AD 46 was evenly split between Fossella and Barbaro. 5,700 - 5,500

AD 60 went for Barbaro ~ 58,000 - 51,000

Brooklyn Assembly Districts map

Brooklyn City Council Districts map

Ok, so enough with the numbers and mutiple sets of districts that don't correspond with each other nicely, here are my thoughts.  I think we need to have a Democratic challenger from Staten Island with an existing voter and donor base. I have to imagine that if Gentile is only winning 55-45% in Brooklyn, he can not carry Staten Island.  Now if he was easily winning re-election with 80% of his district and making major headlines it might be a different story. As for the two Staten Island politicians, McMahon and Cusick, I don't know either.  Is one more progressive than the other?  Is it possible to be progressive on Staten Island?  If anyone lives in either of their districts I would like to hear your opinion on them.  I have recently seen suggestions of a draft Cusick campaign, and on paper would think that he would be the choice, since he could carry or split his otherwise Republican leaning district while carrying McMahon's heavily Democratic district (that Barbaro also carried).  The names I have not heard yet are Lavelle who is the State Assemblyperson for AD 61, which geographically falls within McMahon's council district and as noted above will most likely go to the Democratic challenger and State Senator Diane Savino, who just won that seat in 2004.

Do we risk anything with either of these candidates running for higher office?  It would seem that we could retain McMahon's city council seat, but I do not know the history of Cusick's Assembly seat.  Even if we lost it, Dems would still have a majority in the state assembly that looks like that will not change any time soon.


originally posted on dailykos

NY-13 is the only New York City congressional seat held by a Republican, Vito Fossella. The district encompasses the borough of Staten Island and a part of Brooklyn. Superribbie did a write up of this seat as potential target pick up for Dems in 2006. For the sake of this entry, I am only focusing on Staten Island since the Assembly Districts in Brooklyn are split between two congressional seats (Fossella and Nadler).

This morning I received my monthly DFNYC notice for our link-up with a special announcement that Frank Barbaro (2004 Democratic Challenger to Vito Fossella) will be making an announcement this Thursday, which got me thinking and googling. Is this a potential Democratic pick-up in 2006?


Vito (R):  110,000 (66%)

Johnstone:   58,000 (34%)


Fossella: 72,000 (71%)

Mattsson: 29,500 (29%)


Fossella: 113,000 (59%)

Barbaro: 78,500 (41%)

Cash Comparisons (raised / spent)


Fosslla ($1.2 million / $1.1 million)

Johnstone ($41,000 / $39,000)

Fossella ($760,000 / $890,000)

Mattsson ($16,000 / $7,000)

Fossella ($1.2 million / $1.1 million)

Frank Barbaro ($425,000 / $425,000)

Fossella appears to have a ceiling of about 70%, based on his 2002 race where he outspent his opponent 132:1, a basically non-existent opponent but only managed 71%. Supperribbie notes that NY-13 has a partisan index of 50.5 leaning for Dems. In 2004, with the large turnout due to the Presidential race, Fossella again hit his 110,000+ votes as he did in 2000, yet his Democratic opponent Frank Barbaro picked up 20,000 new votes from 2000.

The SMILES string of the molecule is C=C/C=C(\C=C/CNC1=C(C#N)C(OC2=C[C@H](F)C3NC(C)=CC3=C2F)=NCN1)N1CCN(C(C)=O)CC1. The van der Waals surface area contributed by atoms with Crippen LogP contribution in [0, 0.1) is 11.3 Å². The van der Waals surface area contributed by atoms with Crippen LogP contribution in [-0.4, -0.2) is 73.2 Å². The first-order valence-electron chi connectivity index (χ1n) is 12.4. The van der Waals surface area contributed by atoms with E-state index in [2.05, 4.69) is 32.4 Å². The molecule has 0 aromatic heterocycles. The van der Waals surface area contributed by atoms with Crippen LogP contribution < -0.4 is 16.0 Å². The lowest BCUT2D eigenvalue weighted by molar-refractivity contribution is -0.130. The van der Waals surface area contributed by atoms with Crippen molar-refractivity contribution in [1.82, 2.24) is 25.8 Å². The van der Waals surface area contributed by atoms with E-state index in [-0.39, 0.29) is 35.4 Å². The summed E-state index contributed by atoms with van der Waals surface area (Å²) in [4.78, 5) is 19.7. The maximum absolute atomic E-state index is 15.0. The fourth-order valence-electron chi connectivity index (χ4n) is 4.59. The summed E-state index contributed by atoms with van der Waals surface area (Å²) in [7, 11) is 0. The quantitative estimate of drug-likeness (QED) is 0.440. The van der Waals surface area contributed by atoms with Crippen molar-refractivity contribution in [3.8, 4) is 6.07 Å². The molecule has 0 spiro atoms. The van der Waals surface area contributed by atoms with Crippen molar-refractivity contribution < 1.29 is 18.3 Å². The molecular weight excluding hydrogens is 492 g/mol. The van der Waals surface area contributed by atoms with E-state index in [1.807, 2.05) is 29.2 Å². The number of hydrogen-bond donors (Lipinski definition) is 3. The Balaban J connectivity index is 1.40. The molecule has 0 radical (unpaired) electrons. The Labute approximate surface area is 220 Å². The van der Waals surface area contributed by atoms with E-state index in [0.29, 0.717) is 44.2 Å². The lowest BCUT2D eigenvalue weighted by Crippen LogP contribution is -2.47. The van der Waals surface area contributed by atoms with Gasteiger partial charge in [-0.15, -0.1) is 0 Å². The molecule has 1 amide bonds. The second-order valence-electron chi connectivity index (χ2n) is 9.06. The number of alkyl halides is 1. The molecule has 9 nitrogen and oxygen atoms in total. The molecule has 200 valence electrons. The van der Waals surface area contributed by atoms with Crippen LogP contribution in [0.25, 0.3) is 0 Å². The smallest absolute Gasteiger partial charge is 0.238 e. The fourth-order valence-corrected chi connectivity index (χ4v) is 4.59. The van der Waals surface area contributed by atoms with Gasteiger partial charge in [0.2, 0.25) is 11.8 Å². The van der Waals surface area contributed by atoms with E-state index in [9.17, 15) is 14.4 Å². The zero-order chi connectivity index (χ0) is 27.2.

Looking at the 2004 election results for Richmond County (Staten Island) which Fossella won 91,000 to 54,000 (link) there was about 14,500 fewer Democratic votes from Kerry/Edwards voters down the ticket to Frank Barbaro.  Compare that to Vito Fossella actually picking up about 500 more votes than Bush/Cheney.  Increasing a Democratic gotv effort and stronger party loyalty down the ballot could potentially put Staten Island at a 91,000 to 68,500 advantage for Fossella, without any Democratic effort to win over undecideds or incumbent voters that broke for Vito Fossella.  

Comparing the voting patterns from the Presidential Race and the Congressional seat we see that Fossella enjoyed nearly a 6% larger margin of victory increase in the three districts Bush won,

AD 60: 61% Bush, 67% Fossella

AD 62: 70% Bush, 76% Fossella

AD 63: 55% Bush, 60% Fossella

and lost by 6% less in the 61st which went for Kerry and Barbaro.

AD 61: 40% Bush, 46% Fossella

At first glance I would say that Fossella has strong support amongst his party, even stronger than the President in this area, however looking at vote total in each AD we see that the vote totals for Bush and Fossella are almost identical, meaning those who went for Bush were very dedicated to down ticket candidates.  The 6% margin difference Fossella enjoyed was the difference between Kerry voters who stopped after the Presidential line and those who continued down the ticket.  

AD 60

11,000 Kerry, 8,500 Barbaro

17,300 Bush, 17,300 Fossella

AD 61

24,000 Kerry, 19,000 Barbaro

16,000 Bush, 16,000 Fossella

AD 62

15,000 Kerry, 11,000 Barbaro

34,000 Bush, 34,000 Fossella

AD 63

19,000 Kerry, 15,000 Barbaro

23,000 Bush, 23,000 Fossella

I rounded those numbers to make it easier on my number crunching, but you can find the results here (note it's a .pdf).  Pages 100 and 107.

With Bush's declining favorability numbers, Fossella will not have any coattails to ride on in 2006.  But that is not all.  Party loyalty is not what it may appear.  In 2004 there was also a Senate race between incumbent Sen. Schumer and Howard Mills (R).  While Bush and Fossella won 3 of 4 AD's in Staten Island, Chuck Schumer carried each one with his closest margin of victory 64%-36%.  Not only that but he carried more votes in each of the 4 AD's than Kerry did

AD 60 16,500 (70%)

AD 61 28,300 (82%)

AD 62 26,000 (64%)

AD 63 27,000 (74%)

So the residents of NY-13 are not party loyalists at all.  In fact this may be more of a sign of an ignored market which could lead to residents favoring incumbents/name recognition.  Should this become a money game, where the democratic challenger can increase their name recognition with some advertising things could get interesting.  Figuring the races higher up on the ticket are going to be Governor (leaning heavily Dem.), Attorney General (leaning Dem.), Senate (Hillary's seat, heavily leaning Dem.) there is very little Republican advertising money that will be flowing through NYC.  

Of course the DCCC might not want to drop $500,000 based on a 41% showing in 2004 just to make this competitive.  But considering practically every other congressional seat in NYC should be safe, and by that I mean 70%-30% or larger victories, there certainly are fellow Democrats who know how to raise money who could/should get involved in this race;

(raised, % vote in last election, 2004 Cash On Hand)

Rep. Rangel ($2 million, 89%, $500,000 COH)

Rep. Nadler ($890,000, 80%, $670,000 COH)

Rep. Weiner ($806,000, 70%, $775,000 COH)

Rep. Maloney ($940,000, 81%, $523,000 COH)

Rep. Crowley ($1.2 million, 80%, $450,000 COH)

Rep. Meeks ($560,000, 100%, $150,000 COH)

Rep. Towns ($770,000, 92%, $62,000 COH)

hopefully more to come...